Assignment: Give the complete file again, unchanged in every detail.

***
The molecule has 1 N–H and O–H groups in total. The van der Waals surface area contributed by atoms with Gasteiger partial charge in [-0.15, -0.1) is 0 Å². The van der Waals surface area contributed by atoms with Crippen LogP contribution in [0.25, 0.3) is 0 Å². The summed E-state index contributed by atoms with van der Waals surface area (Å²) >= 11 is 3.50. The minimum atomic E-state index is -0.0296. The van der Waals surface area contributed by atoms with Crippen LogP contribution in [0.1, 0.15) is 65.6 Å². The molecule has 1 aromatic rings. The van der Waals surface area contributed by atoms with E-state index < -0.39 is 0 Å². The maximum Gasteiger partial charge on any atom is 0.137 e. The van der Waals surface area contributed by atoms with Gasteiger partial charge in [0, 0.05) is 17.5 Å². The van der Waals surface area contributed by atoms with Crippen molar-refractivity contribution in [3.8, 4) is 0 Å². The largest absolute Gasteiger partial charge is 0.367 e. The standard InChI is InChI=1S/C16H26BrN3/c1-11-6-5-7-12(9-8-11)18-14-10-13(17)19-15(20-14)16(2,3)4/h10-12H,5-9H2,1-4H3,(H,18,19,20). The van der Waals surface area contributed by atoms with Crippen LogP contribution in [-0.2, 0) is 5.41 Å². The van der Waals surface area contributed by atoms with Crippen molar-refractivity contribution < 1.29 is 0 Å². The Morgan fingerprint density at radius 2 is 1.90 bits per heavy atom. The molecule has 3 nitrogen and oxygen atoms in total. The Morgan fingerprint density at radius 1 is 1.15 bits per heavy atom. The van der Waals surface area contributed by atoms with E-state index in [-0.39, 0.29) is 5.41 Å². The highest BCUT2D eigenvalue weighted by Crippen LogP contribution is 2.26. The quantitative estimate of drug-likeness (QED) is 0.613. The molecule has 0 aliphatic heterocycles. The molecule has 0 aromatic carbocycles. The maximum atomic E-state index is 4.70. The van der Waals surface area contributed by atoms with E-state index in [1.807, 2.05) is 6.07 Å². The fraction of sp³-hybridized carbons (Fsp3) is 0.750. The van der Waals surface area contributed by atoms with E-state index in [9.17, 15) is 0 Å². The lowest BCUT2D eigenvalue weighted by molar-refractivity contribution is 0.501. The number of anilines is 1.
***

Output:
The molecule has 1 N–H and O–H groups in total. The van der Waals surface area contributed by atoms with Gasteiger partial charge in [-0.15, -0.1) is 0 Å². The van der Waals surface area contributed by atoms with Crippen LogP contribution in [0.25, 0.3) is 0 Å². The summed E-state index contributed by atoms with van der Waals surface area (Å²) >= 11 is 3.50. The minimum atomic E-state index is -0.0296. The van der Waals surface area contributed by atoms with Crippen LogP contribution in [0.1, 0.15) is 65.6 Å². The molecule has 1 aromatic rings. The van der Waals surface area contributed by atoms with E-state index < -0.39 is 0 Å². The maximum Gasteiger partial charge on any atom is 0.137 e. The van der Waals surface area contributed by atoms with Gasteiger partial charge in [0, 0.05) is 17.5 Å². The van der Waals surface area contributed by atoms with Crippen molar-refractivity contribution in [3.8, 4) is 0 Å². The largest absolute Gasteiger partial charge is 0.367 e. The standard InChI is InChI=1S/C16H26BrN3/c1-11-6-5-7-12(9-8-11)18-14-10-13(17)19-15(20-14)16(2,3)4/h10-12H,5-9H2,1-4H3,(H,18,19,20). The van der Waals surface area contributed by atoms with Crippen LogP contribution in [-0.2, 0) is 5.41 Å². The van der Waals surface area contributed by atoms with Crippen molar-refractivity contribution < 1.29 is 0 Å². The Morgan fingerprint density at radius 2 is 1.90 bits per heavy atom. The molecule has 3 nitrogen and oxygen atoms in total. The Morgan fingerprint density at radius 1 is 1.15 bits per heavy atom. The van der Waals surface area contributed by atoms with E-state index in [-0.39, 0.29) is 5.41 Å². The highest BCUT2D eigenvalue weighted by Crippen LogP contribution is 2.26. The quantitative estimate of drug-likeness (QED) is 0.613. The molecule has 0 aliphatic heterocycles. The molecule has 0 aromatic carbocycles. The maximum atomic E-state index is 4.70. The van der Waals surface area contributed by atoms with E-state index in [1.807, 2.05) is 6.07 Å². The fraction of sp³-hybridized carbons (Fsp3) is 0.750. The van der Waals surface area contributed by atoms with E-state index in [9.17, 15) is 0 Å². The lowest BCUT2D eigenvalue weighted by molar-refractivity contribution is 0.501. The number of anilines is 1.